On the 23rd March, the UK government imposed nationwide lockdown restrictions. That was over three months ago. The acrimony and division that Brexit and the recent election had caused now seem like a distant memory. In its place came a simple phrase from the government: “Stay home. Protect the NHS. Save lives” that later evolved into “Stay alert. Control the virus. Save lives.”
Alongside that phrase, there arose an anthem. After the Queen referenced the 1939 song ‘We’ll Meet Again’ by Dame Vera Lynn in an appeal to the nation to remain steadfast and follow guidelines, it seemed natural that this comforting song would be adopted again. The Queen’s pandemic speech evoked strong memories and emotions with the powerful, but yet so simple words: “We will meet again.” 80 years on from its initial release, people still find solace in the lyrics and wafting melody.
However, with the recent passing of Lynn, commonly known as the ‘Forces Sweetheart’, we now have an opportunity to reflect, not just on the unifying power of music, but also recognise its ability to create division.
But how, then, did these songs become hijacked by the very group they encouraged resistance against?
Lynn’s track has been recycled for modern times. It was used once again in the 75th VE Day celebrations in May when, despite lockdown, people took to the streets and sang Vera Lynn’s promise of reunion. These are brilliant recent examples of the power of music in bringing people together, in reminding us of what we have in common. But her music has not always been used for this purpose.
‘We’ll Meet Again’, ‘There’ll Always Be an England’ and ‘The White Cliffs Of Dover’ are all symbols of British patriotism. They were particular favourites of 1940’s wartime Britain and Vera Lynn would perform them for the deploying troops to boost morale and remind them that home will still be there when they return.
She told the Telegraph in 2014 that “I reminded them of their sisters, their sweethearts and their wives they had left behind, and what they were fighting for”. These songs were written to tell of the freedoms and community that those soldiers fought for. In their own way, these songs are defiant. There was a fight to be had, to preserve liberal values and prevent far-right domination. But how, then, did these songs become hijacked by the very group they encouraged resistance against?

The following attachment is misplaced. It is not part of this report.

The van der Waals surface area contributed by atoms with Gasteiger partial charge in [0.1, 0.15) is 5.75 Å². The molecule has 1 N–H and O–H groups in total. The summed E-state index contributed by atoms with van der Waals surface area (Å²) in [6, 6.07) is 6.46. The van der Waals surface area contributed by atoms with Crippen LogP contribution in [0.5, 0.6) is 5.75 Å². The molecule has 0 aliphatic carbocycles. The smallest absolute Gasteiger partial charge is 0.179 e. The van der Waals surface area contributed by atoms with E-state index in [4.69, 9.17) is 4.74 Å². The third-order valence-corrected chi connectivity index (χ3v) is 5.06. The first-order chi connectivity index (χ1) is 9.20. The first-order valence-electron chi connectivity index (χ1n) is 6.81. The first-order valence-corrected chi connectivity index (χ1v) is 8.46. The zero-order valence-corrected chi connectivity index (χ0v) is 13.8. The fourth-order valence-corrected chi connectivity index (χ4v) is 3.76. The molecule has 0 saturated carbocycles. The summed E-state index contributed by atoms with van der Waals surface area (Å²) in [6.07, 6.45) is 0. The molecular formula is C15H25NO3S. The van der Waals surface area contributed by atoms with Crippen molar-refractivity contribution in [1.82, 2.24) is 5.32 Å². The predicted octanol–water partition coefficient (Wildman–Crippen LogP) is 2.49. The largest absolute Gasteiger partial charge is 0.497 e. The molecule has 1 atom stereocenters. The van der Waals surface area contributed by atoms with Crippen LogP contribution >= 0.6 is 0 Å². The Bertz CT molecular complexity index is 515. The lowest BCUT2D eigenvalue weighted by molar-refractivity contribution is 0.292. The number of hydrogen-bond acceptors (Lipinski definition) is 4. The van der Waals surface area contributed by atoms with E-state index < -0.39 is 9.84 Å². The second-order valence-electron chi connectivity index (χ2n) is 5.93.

The ‘Forces Sweetheart’ kept clear distance of nationalist rhetoric and close-minded thought – her patriotism was for everyone, not a specific identity
The line between patriotism and nationalism has been muddied over the years with the re-emergence of far-right groups within Europe. A song that champions ideas of community and togetherness can be distorted and twisted into representing insular and isolationist opinions.
In 2009, a 91-year-old Dame Vera Lynn took the far-right British National Party (BNP) to court over their use of her songs ‘We’ll Meet Again’ and ‘The White Cliffs Of Dover’ on an album promoting anti-immigration rhetoric and division. Lynn took a stand against racism, xenophobia and hate speech and just a year after her suing of the BNP, she became a patron of the charity Projects to Support Refugees from Burma and Help 4 Forgotten Allies.
The ‘Forces Sweetheart’ kept a clear distance of nationalist rhetoric and close-minded thought – her patriotism was for everyone, not a specific identity. For this reason, ‘patriotism’ in this context should be taken with a pinch of salt. That’s not to say Dame Vera Lynn was not a supporter of her country – far from it. But it’s important to recognise that her support extended far beyond the UK. Her allegiance was to unity itself.
But with the divisions and differences within British society seemingly more apparent and possibly greater than ever before, is her music just a reminder of what used to be and what is no more? Simply put, no.
Now more than ever we should be using music as a tool to bring people together, not drive us apart
What makes Lynn’s style of music so popular is that it transcends the frustration of politics. It appeals to people because it reminds them of what they hold. Songs such as ‘We’ll Meet Again’ are certainly dated now, but what the lyrics and the emotions behind it represent is timeless. Proof of that is evident in 2017, when she topped the charts aged 100, outselling the likes of Taylor Swift and Dua Lipa to become the highest-selling female artist of that year.
People still see the relevancy in her music. It is easy to understand why so many have taken to Vera Lynn’s songs during a pandemic that has caused loss, loneliness and fear. In the words of the ‘Forces Sweetheart’ herself: “I think people enjoy it because it speaks to the feeling of separation and the hope of reunion. Those lyrics are especially poignant with the current situation in our country”.
I have some hope that her death this year, at a staggering 103-years-old, reminds people of the true meaning behind the immortal lyrics in ‘We’ll Meet Again’. Now more than ever we should be using music as a tool to bring people together, not drive us apart.